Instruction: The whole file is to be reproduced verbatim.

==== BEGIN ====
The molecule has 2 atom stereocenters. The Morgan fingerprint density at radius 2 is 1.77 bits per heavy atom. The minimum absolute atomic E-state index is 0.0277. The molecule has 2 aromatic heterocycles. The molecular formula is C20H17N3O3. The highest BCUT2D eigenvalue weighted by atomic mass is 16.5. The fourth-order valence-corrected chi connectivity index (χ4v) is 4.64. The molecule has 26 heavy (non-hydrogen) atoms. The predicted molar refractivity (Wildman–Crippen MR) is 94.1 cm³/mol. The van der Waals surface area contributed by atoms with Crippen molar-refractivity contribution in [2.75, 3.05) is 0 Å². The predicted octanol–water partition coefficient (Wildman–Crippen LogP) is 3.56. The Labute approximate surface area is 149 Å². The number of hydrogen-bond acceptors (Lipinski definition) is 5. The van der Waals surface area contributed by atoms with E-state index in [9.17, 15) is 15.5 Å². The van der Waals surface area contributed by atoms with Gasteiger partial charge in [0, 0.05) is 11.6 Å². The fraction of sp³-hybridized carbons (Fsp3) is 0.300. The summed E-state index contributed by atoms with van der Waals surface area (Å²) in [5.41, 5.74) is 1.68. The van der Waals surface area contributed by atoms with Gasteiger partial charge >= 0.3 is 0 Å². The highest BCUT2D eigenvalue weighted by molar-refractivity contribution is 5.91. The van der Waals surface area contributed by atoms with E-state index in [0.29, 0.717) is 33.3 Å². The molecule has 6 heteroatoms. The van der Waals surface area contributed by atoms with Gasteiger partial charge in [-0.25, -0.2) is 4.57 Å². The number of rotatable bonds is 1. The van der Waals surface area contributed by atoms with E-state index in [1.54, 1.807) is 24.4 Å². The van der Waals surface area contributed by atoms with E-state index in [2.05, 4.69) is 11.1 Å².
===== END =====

The molecule has 2 atom stereocenters. The Morgan fingerprint density at radius 2 is 1.77 bits per heavy atom. The minimum absolute atomic E-state index is 0.0277. The molecule has 2 aromatic heterocycles. The molecular formula is C20H17N3O3. The highest BCUT2D eigenvalue weighted by atomic mass is 16.5. The fourth-order valence-corrected chi connectivity index (χ4v) is 4.64. The molecule has 26 heavy (non-hydrogen) atoms. The predicted molar refractivity (Wildman–Crippen MR) is 94.1 cm³/mol. The van der Waals surface area contributed by atoms with Crippen molar-refractivity contribution in [2.75, 3.05) is 0 Å². The predicted octanol–water partition coefficient (Wildman–Crippen LogP) is 3.56. The Labute approximate surface area is 149 Å². The number of hydrogen-bond acceptors (Lipinski definition) is 5. The van der Waals surface area contributed by atoms with E-state index in [9.17, 15) is 15.5 Å². The van der Waals surface area contributed by atoms with Gasteiger partial charge in [0, 0.05) is 11.6 Å². The fraction of sp³-hybridized carbons (Fsp3) is 0.300. The summed E-state index contributed by atoms with van der Waals surface area (Å²) in [5.41, 5.74) is 1.68. The van der Waals surface area contributed by atoms with Gasteiger partial charge >= 0.3 is 0 Å². The highest BCUT2D eigenvalue weighted by molar-refractivity contribution is 5.91. The van der Waals surface area contributed by atoms with E-state index in [0.29, 0.717) is 33.3 Å². The molecule has 6 heteroatoms. The van der Waals surface area contributed by atoms with Gasteiger partial charge in [-0.25, -0.2) is 4.57 Å². The number of rotatable bonds is 1. The van der Waals surface area contributed by atoms with E-state index in [1.54, 1.807) is 24.4 Å². The van der Waals surface area contributed by atoms with E-state index in [2.05, 4.69) is 11.1 Å².